# What is the fastest way to find the center of an irregularly shaped polygon?

I need to find a point that is a visual center of an irregularly shaped polygon. By visual center, I mean a point that appears to be in the center of a large area of the polygon visually. The application is to put a label inside the polygon.

Here is a solution that uses inside buffering:

http://proceedings.esri.com/library/userconf/proc01/professional/papers/pap388/p388.htm

If this is to be used, what is an effective and fast way to find the buffer? If any other way is to be used, which is that way?

A good example of really tough polygons is a giant thick U (written in Arial Black or Impact or some such font).

Thanks, M

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What if the set defined by the polygon is (highly) non-convex (en.wikipedia.org/wiki/Convex_set); is it allowed to have the center outside the polygon? –  Pukku Jul 29 '09 at 21:35
Yes, but for the purpose of labeling, we would need to find a point inside. –  Mikhil Jul 29 '09 at 21:40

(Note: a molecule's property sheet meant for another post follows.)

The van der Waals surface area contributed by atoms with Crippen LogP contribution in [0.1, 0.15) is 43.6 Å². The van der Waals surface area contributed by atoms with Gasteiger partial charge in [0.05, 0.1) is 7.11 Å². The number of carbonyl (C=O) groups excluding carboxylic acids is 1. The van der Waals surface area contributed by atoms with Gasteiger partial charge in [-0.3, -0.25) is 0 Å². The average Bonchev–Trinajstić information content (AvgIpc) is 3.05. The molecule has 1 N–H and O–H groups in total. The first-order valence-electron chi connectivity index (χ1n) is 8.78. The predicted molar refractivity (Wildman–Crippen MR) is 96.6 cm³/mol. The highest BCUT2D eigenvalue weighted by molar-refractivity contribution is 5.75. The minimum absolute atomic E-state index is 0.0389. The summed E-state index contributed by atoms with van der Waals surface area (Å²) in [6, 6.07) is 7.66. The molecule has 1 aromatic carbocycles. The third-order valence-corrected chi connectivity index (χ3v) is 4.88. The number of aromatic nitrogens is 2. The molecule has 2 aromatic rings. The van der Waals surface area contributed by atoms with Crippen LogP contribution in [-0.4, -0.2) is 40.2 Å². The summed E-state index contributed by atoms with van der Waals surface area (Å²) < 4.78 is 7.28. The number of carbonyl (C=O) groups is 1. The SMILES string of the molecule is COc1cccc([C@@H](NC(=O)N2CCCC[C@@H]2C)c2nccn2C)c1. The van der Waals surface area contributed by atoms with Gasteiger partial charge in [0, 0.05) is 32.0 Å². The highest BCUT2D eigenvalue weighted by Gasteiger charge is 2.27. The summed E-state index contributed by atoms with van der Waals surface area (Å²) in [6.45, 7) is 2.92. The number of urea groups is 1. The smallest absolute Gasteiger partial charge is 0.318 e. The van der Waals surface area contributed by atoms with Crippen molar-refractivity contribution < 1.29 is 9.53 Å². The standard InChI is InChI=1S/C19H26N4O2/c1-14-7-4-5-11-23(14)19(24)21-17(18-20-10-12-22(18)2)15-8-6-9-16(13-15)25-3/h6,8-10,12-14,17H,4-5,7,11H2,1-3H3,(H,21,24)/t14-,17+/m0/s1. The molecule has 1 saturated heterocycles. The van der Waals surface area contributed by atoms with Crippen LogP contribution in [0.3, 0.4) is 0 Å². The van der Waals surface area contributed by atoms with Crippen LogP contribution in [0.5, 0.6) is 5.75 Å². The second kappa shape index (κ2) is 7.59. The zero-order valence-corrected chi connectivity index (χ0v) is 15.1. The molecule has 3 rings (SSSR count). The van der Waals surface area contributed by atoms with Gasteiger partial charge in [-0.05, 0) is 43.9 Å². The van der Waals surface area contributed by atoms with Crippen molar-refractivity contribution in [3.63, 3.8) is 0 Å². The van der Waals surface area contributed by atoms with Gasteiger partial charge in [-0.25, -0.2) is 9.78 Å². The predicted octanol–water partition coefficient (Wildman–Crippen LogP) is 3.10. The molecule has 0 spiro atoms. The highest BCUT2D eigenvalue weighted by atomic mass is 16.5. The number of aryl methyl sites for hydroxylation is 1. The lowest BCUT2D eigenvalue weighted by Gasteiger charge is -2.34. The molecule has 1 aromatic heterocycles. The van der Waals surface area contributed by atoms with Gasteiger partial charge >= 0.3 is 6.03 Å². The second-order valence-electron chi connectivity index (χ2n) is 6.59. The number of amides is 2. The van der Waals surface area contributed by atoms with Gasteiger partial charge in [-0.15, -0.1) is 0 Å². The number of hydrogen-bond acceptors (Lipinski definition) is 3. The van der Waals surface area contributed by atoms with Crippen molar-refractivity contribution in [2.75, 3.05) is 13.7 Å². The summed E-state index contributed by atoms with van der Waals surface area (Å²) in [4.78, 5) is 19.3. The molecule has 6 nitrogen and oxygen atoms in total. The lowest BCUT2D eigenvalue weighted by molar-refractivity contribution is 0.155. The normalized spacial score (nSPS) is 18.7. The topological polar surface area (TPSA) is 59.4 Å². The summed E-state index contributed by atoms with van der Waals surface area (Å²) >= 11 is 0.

@Mikhil: to expand on @Pukku's comment, could you please post a "hard" aspect of this problem, i.e. a shape that would be difficult to label given "naive" answers such as center-of-mass? The ones I can think of easily are a giant U or the state of Florida (center of mass of these shapes are outside the boundary) –  Jason S Jul 29 '09 at 21:41
Jason, the examples you state are good ones! Thanks! –  Mikhil Jul 29 '09 at 21:45
I guess a small "U" would be nearly as hard a testcase ;) –  Flo Ledermann Oct 15 '14 at 9:48

If you can convert the polygon into a binary image, then you can use the foundation that exists in the field of image processing, e.g.: A Fast Skeleton Algorithm on Block Represented Binary Images.

But this is not really reasonable in the general case, because of discretization errors and extra work.

However, maybe you find these useful:

EDIT: Maybe you want to look for the point that is the center of the largest circle contained in the polygon. It is not necessarily always in the observed centre, but most of the time would probably give the expected result, and only in slightly pathological cases something that is totally off.

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–  Oren Trutner Jul 29 '09 at 21:57